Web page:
Health & Wellbeing

Friday 25 July 2014

Costs of obesity crisis facing British NHS 'unsustainable'

Claire Carter

Published 16/06/2014|02:30

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The NHS is facing unsustainable costs due to obesity.
The NHS is facing unsustainable costs due to obesity.

The obesity crisis in the UK is so serious that National Health Service hospitals are buying specialist equipment to keep bodies cool because they are too large to fit into mortuary fridges.

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They are also having to widen corridors, buy reinforced beds and lifting equipment in order to cope with the growing numbers of obese patients coming though their doors.

Hospitals have spent at least £5.5m (€6.8m) over the past three years to allow the treatment of larger patients. Experts warn that the cost of treating overweight and obese patients could rise to at least £10m (€12.5) a year as the British population's waistlines continue to expand.

A quarter of adults in the UK are estimated to be obese and the number is expected to grow to account for more than half in the next 30 years.

Hospitals are buying specialist beds, wheelchairs, toilets and crutches for obese patients, a Freedom of Information request shows.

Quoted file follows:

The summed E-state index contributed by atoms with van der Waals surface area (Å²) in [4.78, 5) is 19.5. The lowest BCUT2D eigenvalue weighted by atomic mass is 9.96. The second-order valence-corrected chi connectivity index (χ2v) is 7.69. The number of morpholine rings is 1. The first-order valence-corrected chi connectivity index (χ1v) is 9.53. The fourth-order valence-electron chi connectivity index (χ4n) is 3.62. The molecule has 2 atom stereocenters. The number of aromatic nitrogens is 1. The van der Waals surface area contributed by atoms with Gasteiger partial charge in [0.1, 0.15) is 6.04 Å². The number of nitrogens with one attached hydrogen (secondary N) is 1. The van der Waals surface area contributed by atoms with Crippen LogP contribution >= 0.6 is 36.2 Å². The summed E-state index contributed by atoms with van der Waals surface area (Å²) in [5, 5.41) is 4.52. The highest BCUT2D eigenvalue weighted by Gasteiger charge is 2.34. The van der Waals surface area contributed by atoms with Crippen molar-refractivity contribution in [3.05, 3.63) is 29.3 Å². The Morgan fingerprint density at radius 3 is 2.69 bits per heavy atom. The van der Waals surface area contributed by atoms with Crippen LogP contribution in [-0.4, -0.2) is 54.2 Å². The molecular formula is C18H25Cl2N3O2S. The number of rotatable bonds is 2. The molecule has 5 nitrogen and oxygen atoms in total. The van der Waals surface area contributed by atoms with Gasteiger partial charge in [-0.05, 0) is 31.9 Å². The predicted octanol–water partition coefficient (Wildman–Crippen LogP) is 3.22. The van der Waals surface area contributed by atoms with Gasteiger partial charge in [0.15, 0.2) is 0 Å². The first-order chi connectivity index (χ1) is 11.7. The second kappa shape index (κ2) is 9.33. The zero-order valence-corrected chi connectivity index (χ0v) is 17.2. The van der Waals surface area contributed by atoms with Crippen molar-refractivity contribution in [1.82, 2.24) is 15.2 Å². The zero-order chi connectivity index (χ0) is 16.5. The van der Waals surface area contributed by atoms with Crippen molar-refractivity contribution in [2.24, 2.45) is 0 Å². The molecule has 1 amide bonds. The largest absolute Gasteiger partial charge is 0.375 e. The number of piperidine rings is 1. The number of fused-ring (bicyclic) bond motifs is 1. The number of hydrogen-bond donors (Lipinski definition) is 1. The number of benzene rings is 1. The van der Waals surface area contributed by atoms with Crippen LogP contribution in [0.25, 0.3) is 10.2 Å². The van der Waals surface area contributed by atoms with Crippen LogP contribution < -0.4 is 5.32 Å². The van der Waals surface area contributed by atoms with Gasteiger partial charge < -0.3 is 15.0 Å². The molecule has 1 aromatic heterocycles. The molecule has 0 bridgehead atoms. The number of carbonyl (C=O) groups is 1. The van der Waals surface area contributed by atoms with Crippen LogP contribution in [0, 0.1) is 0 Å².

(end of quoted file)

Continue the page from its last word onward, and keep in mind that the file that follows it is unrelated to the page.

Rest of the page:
Yeovil District Hospital NHS Trust spent £15,000 (€18,812) on a bariatric body cooling system, which is used to keep the bodies of obese patients cool when they do not fit in standard-size mortuary fridges.

At Queen Elizabeth Hospital in King's Lynn, Norfolk, £30,000 (€37,624) was spent on a body store fridge for obese patients in 2013, and the year before £20,000 (€25,083) was spent to strengthen an operating theatre floor. Doncaster and Bassetlaw NHS Trust spent £80,000 (€100,332) widening corridors to accommodate obese patients, while Milton Keynes Hospital spent £65 (€81) a day hiring a bed capable of holding a patient that weighed almost half a ton (63st).

Dr Aseem Malhotra, a London cardiologist and science director of campaign group Action on Sugar, said that the cost of treating obesity and diet-related disease was "unsustainable". He said: "Inaction is not an option. I think diets should be made part of health policy.

"We need to tackle the root cause, the food environment, otherwise we will be crippled by the cost."

The Government's Foresight report into obesity predicted in 2007 that 50pc of adults will be obese by 2050. The NHS already spends around £4.7bn tackling the health problems associated with obesity.

Dr Matthew Capehorn, a GP and clinical director of the Rotherham Institute for Obesity, said that the £5.5m (€6.8m) spent over three years was "a major underestimate". "Some NHS trusts will have equipment for doing bariatric surgery or bigger couches that might not be included in these figures, like the cost of changing the entire structure of a department to cater for wider beds," he said. (© Daily Telegraph, London)

Irish Independent

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